I’m more of the first, meaning I rely more on my guitar knowledge to ‘dig’ out parts, fancy chords, and good-sounding progressions and work on top of those. This approach, for me, leads to more ideas, but it also has the downside of sometimes focusing too much on the guitar.
Singers who play guitar are more in line with people like John Lennon, who might not be a flashy player, but could rely on their voice to get out what they have in their head, figuring out the chords on a guitar, and then riffs.
You can also blend both approaches. In recent years, building up experience working around great artists I recorded for, I started by having a melody and a clear idea, emotion, story, or lyric to focus on, sang it, and after that, picked up the guitar,
Should you Start Writing Lyrics or Music First?
It varies from song to song and what makes you feel more comfortable. Maynard from TOOL and a Perfect Circle would always listen to an instrumental demo from the band and write based on the music – Others, like Neil Peart, would write poems and turn them into songs.
Always keep your notepad and voice recorder in your phone ready. When you have a lyric or melody idea, save it on your phone and use it as a foundation to build upon.
How I Write Songs on Guitar
My process on my band’s latest single, “Back Home,” blended both approaches as a singer and guitar player. I focused on the emotion and story, the bitter-sweet sadness of lost love and the aftermath of a journey, and had the lyrics and motive “I don’t wanna go home” and then relied on guitar skills to hone the song.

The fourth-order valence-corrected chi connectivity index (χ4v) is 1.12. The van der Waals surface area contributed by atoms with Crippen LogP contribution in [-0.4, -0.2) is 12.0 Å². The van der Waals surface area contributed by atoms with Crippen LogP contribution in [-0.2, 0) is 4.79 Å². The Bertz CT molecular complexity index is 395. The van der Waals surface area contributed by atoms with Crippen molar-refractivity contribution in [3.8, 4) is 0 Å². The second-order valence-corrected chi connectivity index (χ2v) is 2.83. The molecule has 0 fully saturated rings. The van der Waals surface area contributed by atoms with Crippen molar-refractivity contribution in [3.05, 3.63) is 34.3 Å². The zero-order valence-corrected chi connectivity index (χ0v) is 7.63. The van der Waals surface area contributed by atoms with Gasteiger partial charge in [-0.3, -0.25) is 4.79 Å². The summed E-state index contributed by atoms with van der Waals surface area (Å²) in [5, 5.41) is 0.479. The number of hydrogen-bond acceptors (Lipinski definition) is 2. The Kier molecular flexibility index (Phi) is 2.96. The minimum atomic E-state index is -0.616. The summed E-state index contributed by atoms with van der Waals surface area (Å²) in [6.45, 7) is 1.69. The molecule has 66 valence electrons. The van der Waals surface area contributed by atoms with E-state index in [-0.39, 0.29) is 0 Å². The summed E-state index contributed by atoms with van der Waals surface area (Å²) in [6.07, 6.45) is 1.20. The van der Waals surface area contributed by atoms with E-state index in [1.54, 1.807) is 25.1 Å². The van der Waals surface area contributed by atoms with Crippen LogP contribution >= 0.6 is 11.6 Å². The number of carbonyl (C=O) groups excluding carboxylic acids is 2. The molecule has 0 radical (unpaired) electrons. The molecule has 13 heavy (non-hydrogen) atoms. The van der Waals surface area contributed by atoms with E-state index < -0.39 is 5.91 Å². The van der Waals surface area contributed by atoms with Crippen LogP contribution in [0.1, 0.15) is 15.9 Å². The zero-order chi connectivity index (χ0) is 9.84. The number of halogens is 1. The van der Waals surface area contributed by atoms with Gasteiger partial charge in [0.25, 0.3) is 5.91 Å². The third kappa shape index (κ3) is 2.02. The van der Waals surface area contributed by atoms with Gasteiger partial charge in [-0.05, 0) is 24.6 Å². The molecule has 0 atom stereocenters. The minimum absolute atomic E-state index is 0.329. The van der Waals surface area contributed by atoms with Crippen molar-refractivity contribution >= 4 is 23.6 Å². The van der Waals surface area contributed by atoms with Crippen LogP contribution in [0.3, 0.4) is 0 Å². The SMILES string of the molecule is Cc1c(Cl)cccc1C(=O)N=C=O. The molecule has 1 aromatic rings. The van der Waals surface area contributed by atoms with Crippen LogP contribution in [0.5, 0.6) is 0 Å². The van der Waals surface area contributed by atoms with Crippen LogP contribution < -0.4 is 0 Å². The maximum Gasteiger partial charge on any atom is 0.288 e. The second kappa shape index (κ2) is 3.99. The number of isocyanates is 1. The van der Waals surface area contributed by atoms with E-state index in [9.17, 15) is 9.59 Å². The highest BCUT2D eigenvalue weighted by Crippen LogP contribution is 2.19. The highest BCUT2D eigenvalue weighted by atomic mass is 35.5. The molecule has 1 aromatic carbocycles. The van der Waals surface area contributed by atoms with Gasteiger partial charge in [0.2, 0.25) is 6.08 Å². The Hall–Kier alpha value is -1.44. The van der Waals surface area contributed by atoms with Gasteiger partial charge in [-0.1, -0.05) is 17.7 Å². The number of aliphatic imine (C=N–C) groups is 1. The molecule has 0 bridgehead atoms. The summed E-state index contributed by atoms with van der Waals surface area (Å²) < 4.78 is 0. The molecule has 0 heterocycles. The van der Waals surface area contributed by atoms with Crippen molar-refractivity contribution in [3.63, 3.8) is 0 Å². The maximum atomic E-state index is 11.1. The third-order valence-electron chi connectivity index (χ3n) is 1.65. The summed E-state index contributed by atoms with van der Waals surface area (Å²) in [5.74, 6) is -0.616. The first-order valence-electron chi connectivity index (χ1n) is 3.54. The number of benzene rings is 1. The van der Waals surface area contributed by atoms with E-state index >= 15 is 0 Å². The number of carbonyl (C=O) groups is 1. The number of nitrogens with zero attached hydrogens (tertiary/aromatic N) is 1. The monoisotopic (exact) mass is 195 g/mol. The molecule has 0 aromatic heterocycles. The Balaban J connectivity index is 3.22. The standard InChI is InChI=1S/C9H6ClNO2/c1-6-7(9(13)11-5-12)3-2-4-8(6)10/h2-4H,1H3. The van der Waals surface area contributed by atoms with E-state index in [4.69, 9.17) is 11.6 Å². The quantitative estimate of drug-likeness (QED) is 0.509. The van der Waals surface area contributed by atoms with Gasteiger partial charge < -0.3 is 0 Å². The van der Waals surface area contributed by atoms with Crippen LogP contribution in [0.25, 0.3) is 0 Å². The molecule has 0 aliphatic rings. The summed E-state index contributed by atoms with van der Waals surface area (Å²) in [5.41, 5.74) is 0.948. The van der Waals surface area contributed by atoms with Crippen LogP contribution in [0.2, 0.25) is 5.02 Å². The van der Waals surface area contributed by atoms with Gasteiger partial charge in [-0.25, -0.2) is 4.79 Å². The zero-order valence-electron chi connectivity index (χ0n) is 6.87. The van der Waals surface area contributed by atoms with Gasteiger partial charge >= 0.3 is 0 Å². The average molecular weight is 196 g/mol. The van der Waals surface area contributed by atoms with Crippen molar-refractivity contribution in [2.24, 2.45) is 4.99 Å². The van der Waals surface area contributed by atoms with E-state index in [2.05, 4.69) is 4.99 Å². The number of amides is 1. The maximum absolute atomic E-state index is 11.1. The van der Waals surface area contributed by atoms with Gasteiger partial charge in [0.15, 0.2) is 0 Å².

I already had a small riff written and carved out the melody of the song’s vocal hook from the core riff and then let it all build around that. If you listen carefully, the vocal repeats the same melody as the main riff – the only difference is that it’s in a different range.
If you listen carefully, the song only uses three chords the whole time besides the bridge, with the goal of making it more memorable through simplicity. The intro riff started it all, and the intent behind the words “I don’t wanna go home” helped forge the lyrics.
Music theory was helpful when writing the bass parts and the fills in between; I knew the chords, so I just underlined them. For the bridge, I had a reference of what a descending ‘line cliche’ was and aimed to do just that.
Regarding guitar skills, the solo is where they came in handy most. There’s nothing flashy about it: a blend of following chords and arranging multiple leads derived from the main vocal melody.